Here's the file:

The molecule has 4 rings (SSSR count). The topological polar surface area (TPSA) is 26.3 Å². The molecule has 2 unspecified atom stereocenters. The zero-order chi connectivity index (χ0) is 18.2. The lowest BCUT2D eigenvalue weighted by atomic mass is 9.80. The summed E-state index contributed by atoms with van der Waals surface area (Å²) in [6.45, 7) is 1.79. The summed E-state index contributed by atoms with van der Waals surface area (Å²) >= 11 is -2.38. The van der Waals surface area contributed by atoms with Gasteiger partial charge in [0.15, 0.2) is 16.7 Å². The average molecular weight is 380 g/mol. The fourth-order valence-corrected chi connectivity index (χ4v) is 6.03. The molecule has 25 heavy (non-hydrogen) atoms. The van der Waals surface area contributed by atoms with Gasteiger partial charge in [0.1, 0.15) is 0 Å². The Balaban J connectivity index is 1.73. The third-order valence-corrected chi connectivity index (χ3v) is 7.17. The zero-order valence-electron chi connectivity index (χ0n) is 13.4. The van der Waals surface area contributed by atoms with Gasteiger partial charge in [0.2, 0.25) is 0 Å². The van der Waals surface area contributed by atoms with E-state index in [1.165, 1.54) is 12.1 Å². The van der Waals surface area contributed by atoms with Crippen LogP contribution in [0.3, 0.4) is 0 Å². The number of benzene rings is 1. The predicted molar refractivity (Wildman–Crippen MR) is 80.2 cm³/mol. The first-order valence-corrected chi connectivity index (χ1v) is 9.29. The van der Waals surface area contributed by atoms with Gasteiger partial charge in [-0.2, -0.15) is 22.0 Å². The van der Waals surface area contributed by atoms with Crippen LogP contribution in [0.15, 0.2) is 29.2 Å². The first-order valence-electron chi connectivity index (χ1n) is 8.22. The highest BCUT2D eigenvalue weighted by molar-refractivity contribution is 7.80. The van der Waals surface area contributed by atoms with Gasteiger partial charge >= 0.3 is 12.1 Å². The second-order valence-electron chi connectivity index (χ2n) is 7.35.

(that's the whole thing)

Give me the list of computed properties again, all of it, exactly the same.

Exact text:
The molecule has 4 rings (SSSR count). The topological polar surface area (TPSA) is 26.3 Å². The molecule has 2 unspecified atom stereocenters. The zero-order chi connectivity index (χ0) is 18.2. The lowest BCUT2D eigenvalue weighted by atomic mass is 9.80. The summed E-state index contributed by atoms with van der Waals surface area (Å²) in [6.45, 7) is 1.79. The summed E-state index contributed by atoms with van der Waals surface area (Å²) >= 11 is -2.38. The van der Waals surface area contributed by atoms with Gasteiger partial charge in [0.15, 0.2) is 16.7 Å². The average molecular weight is 380 g/mol. The fourth-order valence-corrected chi connectivity index (χ4v) is 6.03. The molecule has 25 heavy (non-hydrogen) atoms. The van der Waals surface area contributed by atoms with Gasteiger partial charge in [0.1, 0.15) is 0 Å². The Balaban J connectivity index is 1.73. The third-order valence-corrected chi connectivity index (χ3v) is 7.17. The zero-order valence-electron chi connectivity index (χ0n) is 13.4. The van der Waals surface area contributed by atoms with Gasteiger partial charge in [0.2, 0.25) is 0 Å². The van der Waals surface area contributed by atoms with E-state index in [1.165, 1.54) is 12.1 Å². The van der Waals surface area contributed by atoms with Crippen LogP contribution in [0.3, 0.4) is 0 Å². The number of benzene rings is 1. The predicted molar refractivity (Wildman–Crippen MR) is 80.2 cm³/mol. The first-order valence-corrected chi connectivity index (χ1v) is 9.29. The van der Waals surface area contributed by atoms with Gasteiger partial charge in [-0.2, -0.15) is 22.0 Å². The van der Waals surface area contributed by atoms with Crippen LogP contribution in [0.15, 0.2) is 29.2 Å². The first-order valence-electron chi connectivity index (χ1n) is 8.22. The highest BCUT2D eigenvalue weighted by molar-refractivity contribution is 7.80. The van der Waals surface area contributed by atoms with Gasteiger partial charge >= 0.3 is 12.1 Å². The second-order valence-electron chi connectivity index (χ2n) is 7.35.